1982’s sleazy, over-the-top Basket Case is a bizarre but entertaining combination of seedy slice-of-NYC-life and absurd psycho-sexual horror involving former conjoined twins. The operation left sensitive Duane (Kevin Van Hentenryck) with a scar that looks like a cracked, yellowing callus–and, naturally, a brother, Belial, whom he carries around in a wicker basket as the two of them seek revenge on the doctors who separated them and literally threw the weaker, more disfigured brother in the garbage.
This is all handled with the sensitivity and subtlety of a movie that calls itself Basket Case and includes a literal, plot-relevant basket. Belial gobbles whole packs of uncooked hot dogs while his basket shakes. He looks like warty bread dough with T-rex arms, and apparently his teeth naturally grow in points. His eyes intermittently glow red, but not for any discernible reason. He has a telepathic connection to Duane. He shrieks in emotional agony, commits gruesome murders and attempts multiple rapes, trashes low-rent motel rooms, hides in a toilet, grabs his brother by the balls. He’s kind of the worst. The movie intermittently tries to position him as a kind of Frankenstein’s monster-like figure who is more sinned against than sinning, forgetting that Frankenstein’s monster was too classy to steal anyone’s panties.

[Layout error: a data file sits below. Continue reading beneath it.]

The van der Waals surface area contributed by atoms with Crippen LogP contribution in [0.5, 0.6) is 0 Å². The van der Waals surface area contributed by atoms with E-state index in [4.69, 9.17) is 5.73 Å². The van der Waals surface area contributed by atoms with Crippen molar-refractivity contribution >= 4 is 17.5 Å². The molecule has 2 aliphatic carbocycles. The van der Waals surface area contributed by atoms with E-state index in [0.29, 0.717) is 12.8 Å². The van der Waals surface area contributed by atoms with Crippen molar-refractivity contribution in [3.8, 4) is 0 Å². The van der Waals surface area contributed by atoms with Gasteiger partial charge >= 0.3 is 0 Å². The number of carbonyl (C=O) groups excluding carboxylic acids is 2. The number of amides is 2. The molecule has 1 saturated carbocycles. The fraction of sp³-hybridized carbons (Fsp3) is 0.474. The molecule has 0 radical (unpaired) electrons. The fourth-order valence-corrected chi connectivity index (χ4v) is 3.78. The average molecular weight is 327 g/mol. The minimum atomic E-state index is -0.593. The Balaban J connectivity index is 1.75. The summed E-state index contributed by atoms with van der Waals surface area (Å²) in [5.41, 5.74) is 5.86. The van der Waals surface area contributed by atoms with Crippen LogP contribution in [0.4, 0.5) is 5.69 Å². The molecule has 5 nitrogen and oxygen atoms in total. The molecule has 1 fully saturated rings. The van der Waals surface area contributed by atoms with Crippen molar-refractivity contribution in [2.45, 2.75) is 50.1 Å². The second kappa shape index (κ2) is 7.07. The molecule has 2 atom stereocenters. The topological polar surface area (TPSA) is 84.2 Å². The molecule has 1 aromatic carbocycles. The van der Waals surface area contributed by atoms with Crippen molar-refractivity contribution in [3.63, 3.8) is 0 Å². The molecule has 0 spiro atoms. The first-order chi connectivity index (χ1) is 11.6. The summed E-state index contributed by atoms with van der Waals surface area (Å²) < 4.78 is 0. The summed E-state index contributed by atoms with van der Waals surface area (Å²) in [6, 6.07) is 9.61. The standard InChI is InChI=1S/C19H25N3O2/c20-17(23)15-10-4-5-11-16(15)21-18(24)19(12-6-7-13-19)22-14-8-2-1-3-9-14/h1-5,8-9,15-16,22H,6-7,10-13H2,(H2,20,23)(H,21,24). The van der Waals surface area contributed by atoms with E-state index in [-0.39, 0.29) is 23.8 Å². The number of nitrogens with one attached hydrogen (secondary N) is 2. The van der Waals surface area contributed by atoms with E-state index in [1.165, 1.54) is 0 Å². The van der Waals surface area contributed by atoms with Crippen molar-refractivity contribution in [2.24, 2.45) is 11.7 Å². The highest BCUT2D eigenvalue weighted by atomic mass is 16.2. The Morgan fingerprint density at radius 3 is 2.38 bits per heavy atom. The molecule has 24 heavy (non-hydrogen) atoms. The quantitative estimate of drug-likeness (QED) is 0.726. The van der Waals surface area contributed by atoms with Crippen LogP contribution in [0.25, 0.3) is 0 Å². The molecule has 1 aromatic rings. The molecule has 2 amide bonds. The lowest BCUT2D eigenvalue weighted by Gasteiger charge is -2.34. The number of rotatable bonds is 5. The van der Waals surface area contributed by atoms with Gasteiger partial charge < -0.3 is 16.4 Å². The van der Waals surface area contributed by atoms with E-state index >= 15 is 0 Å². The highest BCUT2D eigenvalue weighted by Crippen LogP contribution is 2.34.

Nothing in this movie makes any sense, right down to the characters’ names. The twins’ disgusted father refuses to acknowledge that he has two sons instead of just one and an aberrant growth, so he never names this worst of all possible Muppets. We can only assume that task was left to the twins’ genuinely loving aunt, but if so, why would she saddle him with “Belial”? If you have a kid on your hands who looks like microwaved chewing gum, you need to go with, say, a solid, All-American Jeff, not Literal Devil.
If you start asking questions in Basket Case, you will never stop. Why doesn’t this motel kick Duane out? Why doesn’t Duane just invest in a backpack? Does Belial fuck? (The sequels answer this with a fervent yes.)
This is, needless to say, not a good movie. It’s incoherent. To say the acting is amateurish is to put it kindly. It’s full of odd detours and never come to anything. But it’s also a bizarre, heartening testament to the sheer scrappy energy and inventiveness of a bygone era of low-budget horror. Basket Case presumably can’t afford to pay anyone very much–and what actual actor would even agree to be in it?–but it pours the funds it has into creating a genuinely memorable monster. There’s puppetry. There’s endearingly obvious stop-motion animation. Writer-director Frank Henenlotter has only modest skills, but he works them to the utmost here to wring everything he can out of this schlocky premise, both technically and narratively.
There’s a real, unmistakable exuberance here and–best of all–a genuinely great sense of place. This is New York in the early 1980s, all porno theaters and dive bars and dirt-cheap motels that rent by the hour, and there’s hardly a set in this movie that you could walk onto without risking a staph infection. Almost everyone looks like they need a shower. This is the setting Basket Case deserves and thrives in.
Basket Case is streaming on The Criterion Channel, Tubi, and Kanopy. It’s also preserved in MoMA, which just makes me feel good about the world.